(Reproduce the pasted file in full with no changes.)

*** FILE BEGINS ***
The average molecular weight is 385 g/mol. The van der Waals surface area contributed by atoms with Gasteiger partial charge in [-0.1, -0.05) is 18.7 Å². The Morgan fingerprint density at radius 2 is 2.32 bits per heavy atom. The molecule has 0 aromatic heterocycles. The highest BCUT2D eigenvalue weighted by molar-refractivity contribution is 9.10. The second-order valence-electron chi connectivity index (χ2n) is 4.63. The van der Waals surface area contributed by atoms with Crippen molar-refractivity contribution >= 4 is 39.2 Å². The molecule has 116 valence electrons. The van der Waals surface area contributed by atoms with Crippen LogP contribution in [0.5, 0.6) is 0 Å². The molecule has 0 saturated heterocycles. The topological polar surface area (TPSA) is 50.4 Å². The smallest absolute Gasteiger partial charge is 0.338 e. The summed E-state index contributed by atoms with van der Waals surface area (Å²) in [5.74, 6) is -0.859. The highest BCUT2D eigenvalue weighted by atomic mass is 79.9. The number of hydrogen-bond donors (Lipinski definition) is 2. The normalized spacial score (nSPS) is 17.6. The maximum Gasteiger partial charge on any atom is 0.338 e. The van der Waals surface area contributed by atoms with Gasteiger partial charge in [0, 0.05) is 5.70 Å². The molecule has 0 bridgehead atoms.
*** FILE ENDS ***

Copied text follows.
The average molecular weight is 385 g/mol. The van der Waals surface area contributed by atoms with Gasteiger partial charge in [-0.1, -0.05) is 18.7 Å². The Morgan fingerprint density at radius 2 is 2.32 bits per heavy atom. The molecule has 0 aromatic heterocycles. The highest BCUT2D eigenvalue weighted by molar-refractivity contribution is 9.10. The second-order valence-electron chi connectivity index (χ2n) is 4.63. The van der Waals surface area contributed by atoms with Crippen molar-refractivity contribution >= 4 is 39.2 Å². The molecule has 116 valence electrons. The van der Waals surface area contributed by atoms with Crippen LogP contribution in [0.5, 0.6) is 0 Å². The molecule has 0 saturated heterocycles. The topological polar surface area (TPSA) is 50.4 Å². The smallest absolute Gasteiger partial charge is 0.338 e. The summed E-state index contributed by atoms with van der Waals surface area (Å²) in [5.74, 6) is -0.859. The highest BCUT2D eigenvalue weighted by atomic mass is 79.9. The number of hydrogen-bond donors (Lipinski definition) is 2. The normalized spacial score (nSPS) is 17.6. The maximum Gasteiger partial charge on any atom is 0.338 e. The van der Waals surface area contributed by atoms with Gasteiger partial charge in [0, 0.05) is 5.70 Å². The molecule has 0 bridgehead atoms.